"Back to Back" - where Moon will present classic musicals along with the plays they're based on - sounds fascinating.
Carollo: I've always been inspired by Oregon Shakespeare Festival. I think it's amazing the way they use an ensemble of actors to tell 11 stories in 10 ½ months. And so I thought OK one of the ways to make Oregon Shakespeare Festival fit in San Francisco was this idea of presenting musicals in rep with their source material. We're not the first ones to do this, but we are the first ones to commit to doing it every year for the time being. I have a list of 33 years' worth [of shows]. I don't know how long Daniel and I will be here, but hopefully we'll get through the list.
And you're engaged in the ambitious "Sondheim Sweep" wherein over a multi-year period you're presenting every stage musical written by Stephen Sondheim. How did that come about?
Carollo: [Sondheim's] about to be 90 years old. This is the greatest American composer in my opinion (Daniel might feel differently) and we both have a personal love for Sondheim. Some of his works like "Anyone Can Whistle" are great for a weekend in concert, and then there's some that we will fully produce like "Merrily We Roll Along." The same 13 actors will perform in both the play and the musical.
I'm a Sondheim freak myself. Daniel - any insight into his scores?
Thomas: First off, he doesn't get enough credit, especially among non-theater aficionados, as a lyricist. He's probably the greatest lyricist that musical theater has ever had. As a composer you he gets knocks for being dissonant or non-melodic or challenging for audiences to take in on the first hearing and I don't think that's true. I think if audiences get the chance to sit down and absorb the score and get swept up in the story telling of it that they walk out of the experience really appreciating the score. It's more complex than a lot of theater composers. Especially in the last 20 or 30 years you've had a lot of people who are basically writing pop songs for theater, much the same way that a lot of the Tin Pan Alley composers did. Sondheim really came out of the Hammerstein/Bernstein school of writing for theater in which they were writing strictly for character and for [specific] moments, and yet still creating popular songs in that context. I think us being able to tackle some of these scores in a number of different ways is a great opportunity for us. We can do things in concert like we did with "Follies," but some shows we do more intimately with just a piano or maybe 3 or 4 instruments. I think hearing those scores in a very different environment will give people a new perspective.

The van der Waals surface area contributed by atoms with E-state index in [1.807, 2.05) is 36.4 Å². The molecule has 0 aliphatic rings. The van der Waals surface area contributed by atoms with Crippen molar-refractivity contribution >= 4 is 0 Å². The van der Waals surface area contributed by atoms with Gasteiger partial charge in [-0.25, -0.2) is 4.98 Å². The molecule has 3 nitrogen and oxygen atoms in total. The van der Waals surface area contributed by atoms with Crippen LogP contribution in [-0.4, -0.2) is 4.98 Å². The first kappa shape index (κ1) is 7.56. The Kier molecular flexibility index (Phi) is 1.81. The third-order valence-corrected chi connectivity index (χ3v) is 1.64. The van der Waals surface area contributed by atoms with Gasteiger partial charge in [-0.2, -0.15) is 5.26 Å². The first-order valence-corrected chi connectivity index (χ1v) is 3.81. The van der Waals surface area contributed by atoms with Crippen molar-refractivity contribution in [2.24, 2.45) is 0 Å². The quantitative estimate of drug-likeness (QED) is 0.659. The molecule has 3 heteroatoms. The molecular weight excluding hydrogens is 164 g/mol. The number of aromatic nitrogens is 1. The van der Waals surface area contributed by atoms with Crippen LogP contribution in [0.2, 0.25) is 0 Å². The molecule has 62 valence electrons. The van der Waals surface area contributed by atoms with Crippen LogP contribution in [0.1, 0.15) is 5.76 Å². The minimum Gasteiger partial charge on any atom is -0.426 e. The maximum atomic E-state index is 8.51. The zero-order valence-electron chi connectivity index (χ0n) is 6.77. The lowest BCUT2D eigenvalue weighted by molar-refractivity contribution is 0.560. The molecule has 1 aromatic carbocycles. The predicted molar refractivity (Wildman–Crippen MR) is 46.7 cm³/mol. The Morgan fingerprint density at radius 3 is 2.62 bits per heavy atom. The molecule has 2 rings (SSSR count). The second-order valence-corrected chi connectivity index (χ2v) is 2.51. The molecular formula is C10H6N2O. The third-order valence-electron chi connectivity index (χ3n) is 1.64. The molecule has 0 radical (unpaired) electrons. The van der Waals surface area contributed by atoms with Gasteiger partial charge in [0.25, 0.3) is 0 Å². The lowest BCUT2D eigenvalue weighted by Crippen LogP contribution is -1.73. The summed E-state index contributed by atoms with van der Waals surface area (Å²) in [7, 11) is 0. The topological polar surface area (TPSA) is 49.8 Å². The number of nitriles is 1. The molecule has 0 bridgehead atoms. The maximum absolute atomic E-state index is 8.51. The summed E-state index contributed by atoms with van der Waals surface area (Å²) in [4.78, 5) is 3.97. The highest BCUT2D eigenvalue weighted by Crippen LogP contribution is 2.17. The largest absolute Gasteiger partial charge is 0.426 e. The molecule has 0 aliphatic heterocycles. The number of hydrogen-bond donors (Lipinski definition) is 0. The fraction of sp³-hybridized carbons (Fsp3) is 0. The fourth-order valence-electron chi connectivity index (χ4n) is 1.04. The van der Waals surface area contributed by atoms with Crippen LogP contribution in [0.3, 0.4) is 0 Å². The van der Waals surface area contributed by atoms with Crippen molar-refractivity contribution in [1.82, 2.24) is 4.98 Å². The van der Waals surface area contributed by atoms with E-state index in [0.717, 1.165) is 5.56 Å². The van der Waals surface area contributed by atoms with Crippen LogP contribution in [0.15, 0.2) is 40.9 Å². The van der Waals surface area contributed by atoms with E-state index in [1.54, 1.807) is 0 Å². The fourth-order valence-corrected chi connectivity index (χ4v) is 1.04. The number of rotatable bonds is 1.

I'm interested in how you two work together. You share Artistic Director responsibilities, and in addition one of you is directing sometimes and one of you is music directing sometimes. That's a lot of working in tandem! How do you balance your respective roles? Do you try to maintain crisp boundaries?
Carollo: Daniel's very good at what Daniel's very good at, I'm fairly decent at what I'm fairly decent at, and then we have this grey area [where] we just talk to each other. I have NEVER had a partner in 20 years of arts leadership that knows my strengths and weaknesses better. Daniel has an ability to say "I think you'll be good at this." or "I'm not even going to tell Daren this is happening." You know, my girlfriend would be totally jealous of this, but he knows me better than she does. And it's always in flux. Just because Daniel did it this time doesn't mean that Daniel is going to be doing the task the next time.
Thomas: I would echo all of that. We are both open books in terms of what our likes and dislikes are ... and what our visions are for where this company should go. You can get almost anything done if you simply put your agenda out on the table at the beginning and walk into the room and say "This is what I want to happen." And Daren is even better than I am at [that]. You often hear him say "no" is his least favorite word in the English language. I would say if there is one difference between us it's that he can walk in the room and very much be the visionary and get us all on board with the vision, and I will walk in the room with my vision and then be the pragmatist of "How can we logistically get this done?"
Carollo: Daniel comes from a musician's background, from a composer's, and his level of detail is a huge part of 42nd Street Moon's success. He's a visionary, too, but there's nothing that falls through the cracks with this guy, and I think that's a huge blessing to the organization.
Daren, you produced "bare: the musical" off-Broadway, which has such a tuneful and moving score and tells a heart-rending story. Are there any plans to mount future productions of that show?